As a Korean-American foodie who resides in West Oakland, I’m lucky that there’s a slew of fine eateries not too far from our home all along Telegraph Avenue in Temescal.
It’s the largest tree fruit in the world. It’s nutritious. And because it’s pretty easy to grow, it has the potential to be a star in the developing world. But … does it taste good?
If you really want to fight food waste, eat fish heads, the U.N. says. They’re nutritious and delicious, but most fish heads get thrown back in the sea as trash or turned into livestock feed.
In the U.S., nearly 40% of the food we grow, distribute, put on store shelves then ultimately buy as consumers never gets eaten. But cooperative associations of organic food producers like Marin Organic based in Point Reyes Station are striving to cut down on food waste. Learn more in this new video from “Lexicon of Sustainability” filmmaker Douglas Gayeton.
Residents of a Philadelphia neighborhood that lacked a grocer got a new market brimming with fresh fruit and veggies — but that didn’t change what they ate, a survey shows. Additional interventions — such as cooking classes and nutrition education — may be needed.
The proposed farm bill would cut nearly $1 billion a year from the food stamp program, known as SNAP. While it’s far less than what Republicans had originally wanted, the proposal will affect roughly 850,000 households, many of which are still struggling from cuts made only three months ago.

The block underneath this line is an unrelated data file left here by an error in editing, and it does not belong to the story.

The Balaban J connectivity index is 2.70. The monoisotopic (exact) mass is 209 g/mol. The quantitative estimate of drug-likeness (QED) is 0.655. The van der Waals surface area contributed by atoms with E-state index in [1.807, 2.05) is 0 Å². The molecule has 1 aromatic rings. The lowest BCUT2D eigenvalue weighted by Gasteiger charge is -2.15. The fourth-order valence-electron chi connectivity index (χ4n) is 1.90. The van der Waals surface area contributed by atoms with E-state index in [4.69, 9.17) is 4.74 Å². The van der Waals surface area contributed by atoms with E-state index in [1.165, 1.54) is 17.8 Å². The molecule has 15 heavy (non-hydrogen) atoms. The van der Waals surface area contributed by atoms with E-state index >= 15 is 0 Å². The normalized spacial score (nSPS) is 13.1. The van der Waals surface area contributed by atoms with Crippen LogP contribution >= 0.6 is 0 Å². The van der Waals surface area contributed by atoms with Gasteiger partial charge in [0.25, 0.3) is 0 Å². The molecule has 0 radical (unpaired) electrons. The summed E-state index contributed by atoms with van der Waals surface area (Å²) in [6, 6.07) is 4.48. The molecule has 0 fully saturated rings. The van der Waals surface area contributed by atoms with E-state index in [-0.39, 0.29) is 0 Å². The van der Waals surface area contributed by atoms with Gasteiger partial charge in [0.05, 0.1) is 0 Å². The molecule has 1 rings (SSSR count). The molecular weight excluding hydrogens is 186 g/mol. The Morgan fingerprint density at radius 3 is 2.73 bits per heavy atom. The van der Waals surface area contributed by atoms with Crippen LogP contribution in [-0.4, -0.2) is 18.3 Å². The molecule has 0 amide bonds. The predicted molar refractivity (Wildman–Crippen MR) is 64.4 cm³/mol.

A five-year farm bill will end months of uncertainty for farmers and agriculture workers, its backers say. The Agricultural Act of 2014 would also end a long-criticized farm subsidy program.
Fish is an important part of a healthful diet, but it can be hard to come by for groups that feed the hungry. A brand new scheme being launched this week in Maine aims to change that, by getting the state’s many sport fishermen to donate catch that would otherwise be discarded.
Soup kitchens, food banks and nonprofits are overrun with volunteers during the holidays. But, the real need comes Jan. 1 — after the hordes disappear.
Sarah Ramirez left a high-prestige career to bring California’s bounty of unsellable fruit to food banks in the state’s Central Valley. Her grassroots organization is trying to address a regional conundrum: While many area farms end up with imperfect fruit that can’t be sold to supermarkets, local farmworkers struggle to afford fresh produce.
Many can’t afford to buy the fresh produce that grows all around them, and some areas that grow enormous amounts of produce are among the highest in the nation when it comes to food insecurity.
The federal food stamp program, known as SNAP, supports one in seven Americans at a cost of around $80 billion each year. With almost 70 percent of adult Americans overweight, some nutrition advocates want to prohibit SNAP recipients from using food stamps to purchase junk food such as soda and chips. Opponents say that such restrictions would unfairly target the poor and limit their food options. KQED’s Forum discusses the issue.